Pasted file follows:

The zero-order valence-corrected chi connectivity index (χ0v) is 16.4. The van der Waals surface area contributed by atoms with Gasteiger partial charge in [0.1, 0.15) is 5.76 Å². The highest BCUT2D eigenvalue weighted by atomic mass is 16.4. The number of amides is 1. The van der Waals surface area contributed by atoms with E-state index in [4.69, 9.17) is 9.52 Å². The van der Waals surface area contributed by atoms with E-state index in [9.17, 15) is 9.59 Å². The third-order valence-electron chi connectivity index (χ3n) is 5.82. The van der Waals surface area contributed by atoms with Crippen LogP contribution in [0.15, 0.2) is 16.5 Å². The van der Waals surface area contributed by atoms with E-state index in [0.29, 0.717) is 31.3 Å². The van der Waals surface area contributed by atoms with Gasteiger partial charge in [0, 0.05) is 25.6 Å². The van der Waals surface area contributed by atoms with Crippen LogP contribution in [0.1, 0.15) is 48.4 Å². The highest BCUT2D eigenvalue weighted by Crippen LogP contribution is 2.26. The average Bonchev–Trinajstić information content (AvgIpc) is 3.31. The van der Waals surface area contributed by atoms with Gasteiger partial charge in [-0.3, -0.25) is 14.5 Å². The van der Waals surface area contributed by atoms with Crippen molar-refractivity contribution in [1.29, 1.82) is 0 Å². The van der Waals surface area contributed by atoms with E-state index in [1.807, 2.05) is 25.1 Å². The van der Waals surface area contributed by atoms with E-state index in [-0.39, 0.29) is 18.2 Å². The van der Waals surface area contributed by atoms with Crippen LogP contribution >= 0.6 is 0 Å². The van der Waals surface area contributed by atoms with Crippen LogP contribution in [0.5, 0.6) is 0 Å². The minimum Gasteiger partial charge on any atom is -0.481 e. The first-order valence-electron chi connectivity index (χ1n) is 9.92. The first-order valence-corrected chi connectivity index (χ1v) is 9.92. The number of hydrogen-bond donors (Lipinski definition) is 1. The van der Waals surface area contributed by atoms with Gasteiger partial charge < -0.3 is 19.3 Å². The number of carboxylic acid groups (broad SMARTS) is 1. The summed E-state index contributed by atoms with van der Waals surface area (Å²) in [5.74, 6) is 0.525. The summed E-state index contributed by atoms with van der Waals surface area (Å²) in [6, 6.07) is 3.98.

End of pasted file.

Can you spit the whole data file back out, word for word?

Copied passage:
The zero-order valence-corrected chi connectivity index (χ0v) is 16.4. The van der Waals surface area contributed by atoms with Gasteiger partial charge in [0.1, 0.15) is 5.76 Å². The highest BCUT2D eigenvalue weighted by atomic mass is 16.4. The number of amides is 1. The van der Waals surface area contributed by atoms with E-state index in [4.69, 9.17) is 9.52 Å². The van der Waals surface area contributed by atoms with E-state index in [9.17, 15) is 9.59 Å². The third-order valence-electron chi connectivity index (χ3n) is 5.82. The van der Waals surface area contributed by atoms with Crippen LogP contribution in [0.15, 0.2) is 16.5 Å². The van der Waals surface area contributed by atoms with E-state index in [0.29, 0.717) is 31.3 Å². The van der Waals surface area contributed by atoms with Gasteiger partial charge in [0, 0.05) is 25.6 Å². The van der Waals surface area contributed by atoms with Crippen LogP contribution in [0.1, 0.15) is 48.4 Å². The highest BCUT2D eigenvalue weighted by Crippen LogP contribution is 2.26. The average Bonchev–Trinajstić information content (AvgIpc) is 3.31. The van der Waals surface area contributed by atoms with Gasteiger partial charge in [-0.3, -0.25) is 14.5 Å². The van der Waals surface area contributed by atoms with Crippen molar-refractivity contribution in [1.29, 1.82) is 0 Å². The van der Waals surface area contributed by atoms with E-state index in [1.807, 2.05) is 25.1 Å². The van der Waals surface area contributed by atoms with E-state index in [-0.39, 0.29) is 18.2 Å². The van der Waals surface area contributed by atoms with Crippen LogP contribution >= 0.6 is 0 Å². The van der Waals surface area contributed by atoms with Crippen LogP contribution in [0.5, 0.6) is 0 Å². The minimum Gasteiger partial charge on any atom is -0.481 e. The first-order valence-electron chi connectivity index (χ1n) is 9.92. The first-order valence-corrected chi connectivity index (χ1v) is 9.92. The number of hydrogen-bond donors (Lipinski definition) is 1. The van der Waals surface area contributed by atoms with Gasteiger partial charge < -0.3 is 19.3 Å². The number of carboxylic acid groups (broad SMARTS) is 1. The summed E-state index contributed by atoms with van der Waals surface area (Å²) in [5.74, 6) is 0.525. The summed E-state index contributed by atoms with van der Waals surface area (Å²) in [6, 6.07) is 3.98.